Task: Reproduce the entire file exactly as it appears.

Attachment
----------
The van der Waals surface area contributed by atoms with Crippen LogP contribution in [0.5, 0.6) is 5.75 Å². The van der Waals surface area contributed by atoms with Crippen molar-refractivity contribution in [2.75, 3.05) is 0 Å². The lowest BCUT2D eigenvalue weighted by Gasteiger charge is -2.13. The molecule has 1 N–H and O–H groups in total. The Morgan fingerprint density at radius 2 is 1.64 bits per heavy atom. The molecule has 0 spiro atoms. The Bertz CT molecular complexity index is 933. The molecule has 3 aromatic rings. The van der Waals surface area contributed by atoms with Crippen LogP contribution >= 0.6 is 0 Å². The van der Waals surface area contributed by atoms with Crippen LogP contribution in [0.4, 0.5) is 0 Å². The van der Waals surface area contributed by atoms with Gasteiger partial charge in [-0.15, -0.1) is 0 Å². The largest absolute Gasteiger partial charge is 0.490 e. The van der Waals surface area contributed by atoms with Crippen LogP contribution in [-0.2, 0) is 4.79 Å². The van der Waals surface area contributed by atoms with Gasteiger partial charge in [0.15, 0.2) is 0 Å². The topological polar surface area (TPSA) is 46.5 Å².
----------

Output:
The van der Waals surface area contributed by atoms with Crippen LogP contribution in [0.5, 0.6) is 5.75 Å². The van der Waals surface area contributed by atoms with Crippen molar-refractivity contribution in [2.75, 3.05) is 0 Å². The lowest BCUT2D eigenvalue weighted by Gasteiger charge is -2.13. The molecule has 1 N–H and O–H groups in total. The Morgan fingerprint density at radius 2 is 1.64 bits per heavy atom. The molecule has 0 spiro atoms. The Bertz CT molecular complexity index is 933. The molecule has 3 aromatic rings. The van der Waals surface area contributed by atoms with Crippen LogP contribution >= 0.6 is 0 Å². The van der Waals surface area contributed by atoms with Crippen LogP contribution in [0.4, 0.5) is 0 Å². The van der Waals surface area contributed by atoms with Gasteiger partial charge in [-0.15, -0.1) is 0 Å². The largest absolute Gasteiger partial charge is 0.490 e. The van der Waals surface area contributed by atoms with Crippen LogP contribution in [-0.2, 0) is 4.79 Å². The van der Waals surface area contributed by atoms with Gasteiger partial charge in [0.15, 0.2) is 0 Å². The topological polar surface area (TPSA) is 46.5 Å².